News from China has been interesting this week, indeed, which lead to a discussion of the supposed Chinese curse, “May you live in interesting times.” We have a small collection of what I think of as “apocryphal” Chinese sayings. Chinese proverbs are so extensive and varied that it seems awfully easy (and convenient) just to make one up to suit the occasion, and so many people have. Of course these sayings get picked up by others, and before you know it they’re everywhere, like invasive species. President Kennedy and his speechwriters seem to have been lively propagators of made-up Chinese sayings, at least according to the sources I’ve found online. I offer these two extracts, from The Phrase Finder and from Wikipedia with several grains of salt (an English phrase that no doubt would lead me down yet another trail).
The phrase was introduced in the 20th century in the form ‘interesting age’ rather than ‘interesting times’ and appears that way in the opening remarks made by Frederic R. Coudert at the Proceedings of the Academy of Political Science, 1939:
Some years ago, in 1936, I had to write to a very dear and honored friend of mine, who has since died, Sir Austen Chamberlain, brother of the present Prime Minister, and I concluded my letter with a rather banal remark, “that we were living in an interesting age.” Evidently he read the whole letter, because by return mail he wrote to me and concluded as follows: “Many years ago, I learned from one of our diplomats in China that one of the principal Chinese curses heaped upon an enemy is, ‘May you live in an interesting age.'” “Surely”, he said, “no age has been more fraught with insecurity than our own present time.” That was three years ago.
This citation has to be treated with caution as Chamberlain didn’t speak Chinese and never visited China, although he was in contact with diplomats stationed there during his time as British Foreign Secretary, that is, 1924-1929. We have the 1939 citation in print, so the ‘interesting age’ form must be at least that old. If we are to believe Coulson’s assertion, the phrase dates from before 1936 and, if we trust in Chamberlain’s recollection, we can push the origin back to pre-1929.
As to the currently used ‘interesting times’ version, we can only date that to post WWII. No one is sure who introduced the term but the person who did most to bring it to the public’s attention was Robert Kennedy. In a speech in Cape Town in June 1966, Kennedy said:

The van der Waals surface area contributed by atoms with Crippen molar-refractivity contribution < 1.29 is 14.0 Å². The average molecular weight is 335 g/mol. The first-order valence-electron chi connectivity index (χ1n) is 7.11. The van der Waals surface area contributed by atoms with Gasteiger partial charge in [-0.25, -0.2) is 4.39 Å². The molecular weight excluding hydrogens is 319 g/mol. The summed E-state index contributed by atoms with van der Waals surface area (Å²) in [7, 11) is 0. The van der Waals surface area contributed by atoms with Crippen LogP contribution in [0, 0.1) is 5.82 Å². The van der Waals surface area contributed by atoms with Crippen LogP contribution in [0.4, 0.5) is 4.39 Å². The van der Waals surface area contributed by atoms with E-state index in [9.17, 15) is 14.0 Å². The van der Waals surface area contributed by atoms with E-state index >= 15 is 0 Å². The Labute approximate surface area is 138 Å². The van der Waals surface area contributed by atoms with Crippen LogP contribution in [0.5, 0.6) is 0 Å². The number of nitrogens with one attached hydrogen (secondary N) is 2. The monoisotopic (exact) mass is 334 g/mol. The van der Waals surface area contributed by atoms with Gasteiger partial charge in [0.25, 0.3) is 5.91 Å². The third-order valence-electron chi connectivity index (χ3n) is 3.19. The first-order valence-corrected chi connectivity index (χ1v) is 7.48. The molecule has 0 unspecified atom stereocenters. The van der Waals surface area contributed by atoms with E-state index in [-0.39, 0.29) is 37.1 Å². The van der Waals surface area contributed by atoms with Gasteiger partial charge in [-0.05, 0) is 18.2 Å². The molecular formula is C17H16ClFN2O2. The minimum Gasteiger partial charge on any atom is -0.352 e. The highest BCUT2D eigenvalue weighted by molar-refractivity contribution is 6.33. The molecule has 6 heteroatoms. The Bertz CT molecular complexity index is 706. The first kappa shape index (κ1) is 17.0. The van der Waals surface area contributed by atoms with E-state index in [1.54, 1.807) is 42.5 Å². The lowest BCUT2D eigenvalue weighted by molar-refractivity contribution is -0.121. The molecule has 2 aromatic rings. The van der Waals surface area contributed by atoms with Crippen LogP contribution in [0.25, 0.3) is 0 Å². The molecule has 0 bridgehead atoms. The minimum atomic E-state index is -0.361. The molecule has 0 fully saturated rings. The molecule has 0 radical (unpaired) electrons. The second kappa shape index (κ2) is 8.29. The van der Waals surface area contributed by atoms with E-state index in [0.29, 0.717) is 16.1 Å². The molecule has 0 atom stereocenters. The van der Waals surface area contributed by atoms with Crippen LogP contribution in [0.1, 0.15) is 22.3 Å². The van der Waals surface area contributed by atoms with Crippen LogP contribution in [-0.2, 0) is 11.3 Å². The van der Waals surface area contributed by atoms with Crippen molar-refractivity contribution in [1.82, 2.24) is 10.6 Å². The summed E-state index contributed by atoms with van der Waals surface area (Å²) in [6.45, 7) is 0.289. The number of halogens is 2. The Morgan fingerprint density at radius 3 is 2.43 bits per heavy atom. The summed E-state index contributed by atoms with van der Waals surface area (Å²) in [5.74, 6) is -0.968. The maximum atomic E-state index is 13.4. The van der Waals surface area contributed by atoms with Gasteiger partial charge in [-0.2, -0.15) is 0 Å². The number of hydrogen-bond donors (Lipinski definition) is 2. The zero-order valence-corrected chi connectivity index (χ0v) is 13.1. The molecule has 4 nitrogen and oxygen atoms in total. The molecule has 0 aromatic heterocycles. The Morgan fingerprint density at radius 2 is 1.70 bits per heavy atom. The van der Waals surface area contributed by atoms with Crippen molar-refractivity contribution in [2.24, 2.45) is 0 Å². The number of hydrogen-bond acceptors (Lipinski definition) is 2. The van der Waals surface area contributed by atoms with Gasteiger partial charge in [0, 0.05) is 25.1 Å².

There is a Chinese curse which says ‘May he live in interesting times.’ Like it or not we live in interesting times. They are times of danger and uncertainty; but they are also more open to the creative energy of men than any other time in history.
And from Wikipedia:
No known user of the English phrase has supplied the purported Chinese language original, and the Chinese language origin of the phrase, if it exists, has not been found, making its authenticity, at least in its present form, very doubtful. One theory is that it may be related to the Chinese proverb, “It’s better to be a dog in a peaceful time than be a man in a chaotic period” (???????????; pinyin: níng wéi tàipíng qu?n, bú zuò luànshì rén). Other cultures, such as Polish, attribute the saying to either Chinese or Jewish origin.
The saying has also been attributed to the fictional Chinese storyteller Kai Lung invented by the English Edwardian author Ernest Bramah, who wrote many pieces of fiction involving the character between 1896 and his death in 1942, but its appearance in any of his stories has not been documented.
The Yale Book of Quotations quotes the phrase “May you live in interesting times” as cited to “American Society of International Law Proceedings vol. 33 (1939).” The Yale Book of Quotations also states that “No authentic Chinese saying to this effect has ever been found.”
On a more practical note, here are two articles about the interesting events of the week in China: @karenchristenze RT
@adamminter “…the bats of rumor take flight” http://bit.ly/GJEyng & the FT http://ow.ly/9OlUG on developing drama (maybe) in Beijing.